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A tribute to Philip Seymour Hoffman

I don't remember the first time I saw Philip Seymour Hoffman on film. I imagine it was probably his supporting role in Scent of a Woman, a movie that was completely and rightfully dominated by the hoo-ah! bravado of Al Pacino. It was a small part, the cowardly spoiled rich kid whose weaselly demeanor Hoffman was particularly adept at embodying. That was a long time ago, and I confess the actor didn't leave any kind of an impression on me; I was young, and hadn't developed the palate for appreciating the craft of acting yet. Next I saw him in Twister, which is, let's be honest, a terrible movie. What I remember from that film is Hoffman's hilarious and vaguely stoned tornado chaser Dusty. I still find myself quoting him years later, whether I crave sustenance or if someone is going to rue the day.

Scent of a Woman
www.sccl.org

Boogie Nights was the movie that put him on the map for me. The ensemble is full of wonderful performances, but none so affecting as Hoffman as Scotty J., whose unrequited love for Dirk Diggler (Mark Wahlberg) leads to a scene both tragic and almost unbearably awkward. Scotty sits in the car he bought to impress Dirk, rejected and heartbroken, and cries and calls himself stupid over and over again. Director Paul Thomas Anderson lingers on Hoffman longer than is even remotely comfortable for the audience, until Scotty's pain becomes our own. This is the kind of role that Hoffman played time and again: the outsider, the misfit, the loser, the brokenhearted.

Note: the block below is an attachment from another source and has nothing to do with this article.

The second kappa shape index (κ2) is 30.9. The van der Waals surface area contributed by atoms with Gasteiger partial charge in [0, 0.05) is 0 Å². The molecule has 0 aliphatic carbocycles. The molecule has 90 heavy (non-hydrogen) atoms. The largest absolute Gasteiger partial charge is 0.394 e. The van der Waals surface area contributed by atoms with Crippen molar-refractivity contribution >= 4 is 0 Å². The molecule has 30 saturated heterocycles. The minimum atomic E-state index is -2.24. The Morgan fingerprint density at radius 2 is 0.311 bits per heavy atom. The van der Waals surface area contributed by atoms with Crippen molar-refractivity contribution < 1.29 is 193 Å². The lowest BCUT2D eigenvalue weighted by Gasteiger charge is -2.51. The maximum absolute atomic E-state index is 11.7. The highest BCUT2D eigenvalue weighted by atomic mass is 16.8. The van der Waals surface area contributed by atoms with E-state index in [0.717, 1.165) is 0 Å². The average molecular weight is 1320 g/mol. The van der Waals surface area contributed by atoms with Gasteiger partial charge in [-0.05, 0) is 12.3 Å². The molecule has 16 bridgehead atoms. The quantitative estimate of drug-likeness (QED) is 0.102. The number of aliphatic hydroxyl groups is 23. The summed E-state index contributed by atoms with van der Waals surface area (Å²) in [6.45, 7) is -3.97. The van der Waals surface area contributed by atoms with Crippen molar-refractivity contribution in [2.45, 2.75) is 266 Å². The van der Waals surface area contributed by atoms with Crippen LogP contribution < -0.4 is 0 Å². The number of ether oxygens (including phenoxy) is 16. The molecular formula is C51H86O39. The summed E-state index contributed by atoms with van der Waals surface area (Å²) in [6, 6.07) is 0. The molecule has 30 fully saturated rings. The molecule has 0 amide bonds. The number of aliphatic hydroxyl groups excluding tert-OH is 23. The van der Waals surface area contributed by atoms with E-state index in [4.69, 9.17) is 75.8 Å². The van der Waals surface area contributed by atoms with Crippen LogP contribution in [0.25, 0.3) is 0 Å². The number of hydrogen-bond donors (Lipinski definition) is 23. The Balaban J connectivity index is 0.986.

Hoffman was the consummate character actor. He didn't have the leading man good looks of a George Clooney or the chiseled body of a Brad Pitt, but his almost limitless versatility guaranteed that any role he played, he absolutely owned. He won an Oscar for one of his rare leading roles as Truman Capote, a role that was so much more than a simple imitation of the author's unique physical quirks. I find it endlessly amusing that the role he chose after the indie Capote was the villain in the very Hollywood Mission: Impossible 3; this is a role that Hoffman chose to underplay where many actors would have chewed the scenery to pieces. The result is a menacing, believable villain that elevates the film.

When I think of Hoffman the actor I think of desperation. It seemed that every character he played was desperate for something: desperate for love, money, redemption. It was never on the nose with Hoffman. He was an actor of incredible subtlety, though he wasn't above a little bombast. And he could be so cool, like rock critic Lester Bangs in Almost Famous, or sleazy mattress man Dean Trumbell in Punch-Drunk Love.

Much has been said of his untimely death, and I won't get into it other than to say that I'm deeply saddened. I'm saddened for the loss of all those potential Philip Seymour Hoffman roles that we won't get to see. He was only 46, and who knows how many more times he would have graced the screen? As I look over his filmography, I see many great performances, but the list is too damn short.